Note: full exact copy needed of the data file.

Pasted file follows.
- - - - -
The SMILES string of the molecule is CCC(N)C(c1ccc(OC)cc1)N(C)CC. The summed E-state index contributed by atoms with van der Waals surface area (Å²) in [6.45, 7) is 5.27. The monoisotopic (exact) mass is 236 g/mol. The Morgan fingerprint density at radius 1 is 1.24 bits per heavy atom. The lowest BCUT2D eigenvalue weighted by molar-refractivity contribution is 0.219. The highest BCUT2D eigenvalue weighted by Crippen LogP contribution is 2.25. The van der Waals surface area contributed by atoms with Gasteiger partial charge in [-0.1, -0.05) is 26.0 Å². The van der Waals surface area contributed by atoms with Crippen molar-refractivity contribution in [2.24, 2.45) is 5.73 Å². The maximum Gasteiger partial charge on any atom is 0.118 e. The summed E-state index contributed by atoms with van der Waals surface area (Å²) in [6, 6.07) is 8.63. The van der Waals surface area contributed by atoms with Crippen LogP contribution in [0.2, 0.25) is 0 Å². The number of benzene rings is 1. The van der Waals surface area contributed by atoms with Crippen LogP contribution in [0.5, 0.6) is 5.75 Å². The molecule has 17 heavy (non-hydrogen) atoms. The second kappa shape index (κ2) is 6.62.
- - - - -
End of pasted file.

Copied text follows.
The SMILES string of the molecule is CCC(N)C(c1ccc(OC)cc1)N(C)CC. The summed E-state index contributed by atoms with van der Waals surface area (Å²) in [6.45, 7) is 5.27. The monoisotopic (exact) mass is 236 g/mol. The Morgan fingerprint density at radius 1 is 1.24 bits per heavy atom. The lowest BCUT2D eigenvalue weighted by molar-refractivity contribution is 0.219. The highest BCUT2D eigenvalue weighted by Crippen LogP contribution is 2.25. The van der Waals surface area contributed by atoms with Gasteiger partial charge in [-0.1, -0.05) is 26.0 Å². The van der Waals surface area contributed by atoms with Crippen molar-refractivity contribution in [2.24, 2.45) is 5.73 Å². The maximum Gasteiger partial charge on any atom is 0.118 e. The summed E-state index contributed by atoms with van der Waals surface area (Å²) in [6, 6.07) is 8.63. The van der Waals surface area contributed by atoms with Crippen LogP contribution in [0.2, 0.25) is 0 Å². The number of benzene rings is 1. The van der Waals surface area contributed by atoms with Crippen LogP contribution in [0.5, 0.6) is 5.75 Å². The molecule has 17 heavy (non-hydrogen) atoms. The second kappa shape index (κ2) is 6.62.